Tighter supplies and higher prices - or business as usual? This week there were conflicting messages from the sheepmeat sector about the impact of the recent snow on the availability and cost of British lamb.
Market observers agreed that in some cases, the weather had had a devastating impact, with ewes and lambs lost and farmers struggling to feed their animals. Figures from the National Fallen Stock Company show there were at least 15% more fallen sheep in the first three months of the year compared with the same period in 2012.
But Eblex said it did not expect a “significant impact” on British lamb supply overall. “In 2012, the UK produced 17 million lambs,” a spokeswoman said. “The expectation was the crop in 2013 would be of a similar size it’s now likely this figure will be revised down to some extent, although it currently seems unlikely this will have a significant impact on supply.”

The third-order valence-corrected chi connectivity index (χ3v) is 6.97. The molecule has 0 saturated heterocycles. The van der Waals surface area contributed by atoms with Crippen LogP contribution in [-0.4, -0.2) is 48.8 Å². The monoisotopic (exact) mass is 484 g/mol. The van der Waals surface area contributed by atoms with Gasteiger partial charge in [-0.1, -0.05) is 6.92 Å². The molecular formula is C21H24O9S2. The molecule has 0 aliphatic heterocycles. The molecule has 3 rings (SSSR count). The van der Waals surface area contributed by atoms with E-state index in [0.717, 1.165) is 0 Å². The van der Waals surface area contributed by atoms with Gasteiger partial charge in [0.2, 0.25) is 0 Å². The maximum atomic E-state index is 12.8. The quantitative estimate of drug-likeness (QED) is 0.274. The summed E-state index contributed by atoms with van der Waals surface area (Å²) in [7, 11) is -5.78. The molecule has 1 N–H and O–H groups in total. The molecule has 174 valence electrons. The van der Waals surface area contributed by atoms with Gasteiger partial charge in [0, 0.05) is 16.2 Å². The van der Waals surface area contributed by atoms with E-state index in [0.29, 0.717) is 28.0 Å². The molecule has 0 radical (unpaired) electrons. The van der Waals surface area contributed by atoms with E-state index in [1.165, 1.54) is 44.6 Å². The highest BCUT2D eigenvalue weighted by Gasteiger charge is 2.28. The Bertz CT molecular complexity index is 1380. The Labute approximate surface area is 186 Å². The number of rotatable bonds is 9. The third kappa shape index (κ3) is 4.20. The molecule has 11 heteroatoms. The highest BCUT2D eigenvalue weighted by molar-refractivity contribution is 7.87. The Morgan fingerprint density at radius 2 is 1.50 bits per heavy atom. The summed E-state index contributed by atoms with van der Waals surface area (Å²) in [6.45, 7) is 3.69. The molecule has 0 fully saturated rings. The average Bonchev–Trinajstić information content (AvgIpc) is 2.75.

This contrasts with the message from Wales. “We are expecting thousands of lambs to have been lost,” said a spokesman for promotions body HCC, warning this could have a big impact on supplies and prices over the next 12 months.
Hill farmers in North East Wales have been among the hardest hit, with producers in Northern Ireland also suffering big losses.
In Scotland, the bad weather was “very regionalised”, said an NFU Scotland spokesman. “We are expecting some impact on supply and prices, but the weather has also had benefits, keeping red meat demand high,” he added.
Lamb farmgate prices have already moved up, rising by 20% between February and March [HCC]. But NFUS stressed prices had been very low recently, so these price were simply pushing lamb closer to the three-year average.